Big changes in California's food safety laws, preparing for a safe and healthy spooky season, and what to know about breast cancer in this week's food safety, health, and nutrition news roundup.

Food safety, health, and nutrition news you may have missed

California Gov. Gavin Newsom has signed AB 418, the California Food Safety Act, into law. Beginning in 2027, foods containing Red 3, brominated vegetable oil, propylparaben, and potassium bromate will no longer be permitted for sale or distribution in the state. But don’t call it a “Skittles ban,” despite what you may have seen this week on social media and other new outlets; Skittles contain none of the four ingredients the bill bans and will be unaffected by AB 418. Manufacturers of other foods containing those four ingredients will have more than two years to reformulate. 
Read more at The Washington Post: California isn’t banning Skittles, but four additives will be removed

Gov. Newsom also signed CA AB 899 into law this week, making California the first state to require manufacturers of powdered infant formula and baby food to test their products for heavy metals, including arsenic, mercury, cadmium, and lead. Manufacturers must begin this testing in 2024, and as of 2025, any batch of product with test results that find unacceptable levels of heavy metals will not be permitted for sale in California. There is currently no FDA regulation requiring heavy metals testing in infant formula and foods for children under age 2, though heavy metals exposure is especially dangerous for young children.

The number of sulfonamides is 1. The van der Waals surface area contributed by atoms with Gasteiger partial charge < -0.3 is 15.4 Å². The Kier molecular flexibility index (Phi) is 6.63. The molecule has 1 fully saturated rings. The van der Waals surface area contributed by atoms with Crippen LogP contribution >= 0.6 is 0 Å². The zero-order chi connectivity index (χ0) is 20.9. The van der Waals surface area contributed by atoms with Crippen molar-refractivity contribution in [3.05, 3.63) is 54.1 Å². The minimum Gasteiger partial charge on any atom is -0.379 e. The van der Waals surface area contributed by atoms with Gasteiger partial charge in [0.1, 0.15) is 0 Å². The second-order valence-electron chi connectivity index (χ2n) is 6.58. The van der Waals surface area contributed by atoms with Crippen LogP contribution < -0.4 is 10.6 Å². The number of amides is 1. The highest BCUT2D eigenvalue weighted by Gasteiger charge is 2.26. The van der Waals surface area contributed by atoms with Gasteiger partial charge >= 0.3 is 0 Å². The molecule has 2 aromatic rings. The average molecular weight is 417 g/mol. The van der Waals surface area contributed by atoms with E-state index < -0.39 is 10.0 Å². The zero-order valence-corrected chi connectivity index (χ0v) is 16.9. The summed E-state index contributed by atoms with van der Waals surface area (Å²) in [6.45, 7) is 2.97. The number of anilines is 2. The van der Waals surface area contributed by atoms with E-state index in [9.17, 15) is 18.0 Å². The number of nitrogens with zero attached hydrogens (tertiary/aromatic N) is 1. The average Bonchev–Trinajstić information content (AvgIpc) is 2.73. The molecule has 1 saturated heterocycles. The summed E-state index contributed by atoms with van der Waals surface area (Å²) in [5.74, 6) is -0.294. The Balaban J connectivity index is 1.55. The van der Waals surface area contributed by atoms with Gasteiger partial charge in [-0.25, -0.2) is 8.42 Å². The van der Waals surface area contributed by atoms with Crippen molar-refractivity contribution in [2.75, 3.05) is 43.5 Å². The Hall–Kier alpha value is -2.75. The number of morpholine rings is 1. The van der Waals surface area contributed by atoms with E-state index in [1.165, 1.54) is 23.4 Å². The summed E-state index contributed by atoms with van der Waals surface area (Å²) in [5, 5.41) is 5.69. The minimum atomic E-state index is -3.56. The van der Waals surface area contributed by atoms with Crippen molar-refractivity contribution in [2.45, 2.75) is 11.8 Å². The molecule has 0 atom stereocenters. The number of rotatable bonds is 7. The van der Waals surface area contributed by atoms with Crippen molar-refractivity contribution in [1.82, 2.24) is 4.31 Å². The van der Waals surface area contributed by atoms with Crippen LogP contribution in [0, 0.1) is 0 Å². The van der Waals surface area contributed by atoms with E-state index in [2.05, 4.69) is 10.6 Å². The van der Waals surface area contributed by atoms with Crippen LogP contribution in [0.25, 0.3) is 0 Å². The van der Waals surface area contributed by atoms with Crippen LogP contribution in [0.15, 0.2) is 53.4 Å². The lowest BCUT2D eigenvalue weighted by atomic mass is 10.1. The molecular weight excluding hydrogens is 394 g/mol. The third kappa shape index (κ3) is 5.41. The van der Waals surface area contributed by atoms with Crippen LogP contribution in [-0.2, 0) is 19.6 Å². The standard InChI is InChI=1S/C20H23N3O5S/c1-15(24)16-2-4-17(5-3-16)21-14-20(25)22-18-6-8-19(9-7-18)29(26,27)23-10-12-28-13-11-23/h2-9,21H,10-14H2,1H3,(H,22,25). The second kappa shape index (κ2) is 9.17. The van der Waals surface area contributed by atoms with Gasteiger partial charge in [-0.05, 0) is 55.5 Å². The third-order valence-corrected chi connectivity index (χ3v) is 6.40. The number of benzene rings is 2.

Read more at Consumer Reports: Baby foods sold in California will have to adhere to strict new rules for lead and other heavy metals

As the nation’s children prepare for the culmination of spooky season, CSPI has rounded up a list of treats that contain Red 3, a carcinogenic synthetic food dye banned for use in cosmetics and topical drugs. Though it will soon be banned in California, there are no federal regulations prohibiting Red 3’s use in food. Here’s what to look for in your trick-or-treater’s bucket this month.
Read more at CSPI: Carcinogenic Red 3 is hiding in these Halloween candies 

October is Breast Cancer Awareness Month. One out of every eight U.S. women will be diagnosed with breast cancer during her lifetime, and one in 39 women—an estimated 43,600 in 2021—will die of the disease each year. Yet a third of the average woman’s risk after menopause may be due to diet, exercise, or other factors that she can change. Here’s what you may not know. 
Read more at NutritionAction: What may—and may not—lower your risk of breast cancer

Your kitchen harbors more bacteria than any other room in your house. While the lion’s share are harmless, some can cause nasty (and even long-lasting) effects. Here’s how to keep your kitchen safe.
Read more at NutritionAction: How to keep your kitchen safe

Thanks to The Healthy Cook Kate Sherwood, the CSPI test kitchen is among the cheeriest places on Earth—and you can give a gift that makes your loved ones’ home kitchens just as bright and nourishing. Here’s our 2023 cookbook gift guide, featuring something for everyone on your list—just in time for holiday shopping season.
Read more at CSPI: Holiday gift guide 2023: A cookbook for anyone on your list

tangerines in front of a fruit bowl

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